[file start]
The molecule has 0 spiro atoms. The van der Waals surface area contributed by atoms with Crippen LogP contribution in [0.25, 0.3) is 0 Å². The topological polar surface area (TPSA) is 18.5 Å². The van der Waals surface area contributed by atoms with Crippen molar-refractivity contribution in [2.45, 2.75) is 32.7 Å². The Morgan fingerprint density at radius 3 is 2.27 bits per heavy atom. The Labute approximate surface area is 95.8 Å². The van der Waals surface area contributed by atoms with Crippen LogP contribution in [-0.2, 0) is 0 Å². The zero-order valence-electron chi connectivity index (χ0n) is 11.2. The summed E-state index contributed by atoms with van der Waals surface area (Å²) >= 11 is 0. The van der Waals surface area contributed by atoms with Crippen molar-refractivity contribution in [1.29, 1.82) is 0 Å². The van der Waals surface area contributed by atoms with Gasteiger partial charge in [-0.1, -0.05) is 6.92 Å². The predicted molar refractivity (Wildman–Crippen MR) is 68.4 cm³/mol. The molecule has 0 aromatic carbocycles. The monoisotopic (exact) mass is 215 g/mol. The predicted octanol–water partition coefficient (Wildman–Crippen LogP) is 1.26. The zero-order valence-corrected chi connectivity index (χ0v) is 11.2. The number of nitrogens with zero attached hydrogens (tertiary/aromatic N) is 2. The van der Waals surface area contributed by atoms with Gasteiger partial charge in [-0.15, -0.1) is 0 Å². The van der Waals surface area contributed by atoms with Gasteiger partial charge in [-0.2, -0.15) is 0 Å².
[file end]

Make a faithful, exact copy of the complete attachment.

The molecule has 0 spiro atoms. The van der Waals surface area contributed by atoms with Crippen LogP contribution in [0.25, 0.3) is 0 Å². The topological polar surface area (TPSA) is 18.5 Å². The van der Waals surface area contributed by atoms with Crippen molar-refractivity contribution in [2.45, 2.75) is 32.7 Å². The Morgan fingerprint density at radius 3 is 2.27 bits per heavy atom. The Labute approximate surface area is 95.8 Å². The van der Waals surface area contributed by atoms with Crippen LogP contribution in [-0.2, 0) is 0 Å². The zero-order valence-electron chi connectivity index (χ0n) is 11.2. The summed E-state index contributed by atoms with van der Waals surface area (Å²) >= 11 is 0. The van der Waals surface area contributed by atoms with Crippen molar-refractivity contribution in [1.29, 1.82) is 0 Å². The van der Waals surface area contributed by atoms with Gasteiger partial charge in [-0.1, -0.05) is 6.92 Å². The predicted molar refractivity (Wildman–Crippen MR) is 68.4 cm³/mol. The molecule has 0 aromatic carbocycles. The monoisotopic (exact) mass is 215 g/mol. The predicted octanol–water partition coefficient (Wildman–Crippen LogP) is 1.26. The zero-order valence-corrected chi connectivity index (χ0v) is 11.2. The number of nitrogens with zero attached hydrogens (tertiary/aromatic N) is 2. The van der Waals surface area contributed by atoms with Gasteiger partial charge in [-0.15, -0.1) is 0 Å². The van der Waals surface area contributed by atoms with Gasteiger partial charge in [-0.2, -0.15) is 0 Å².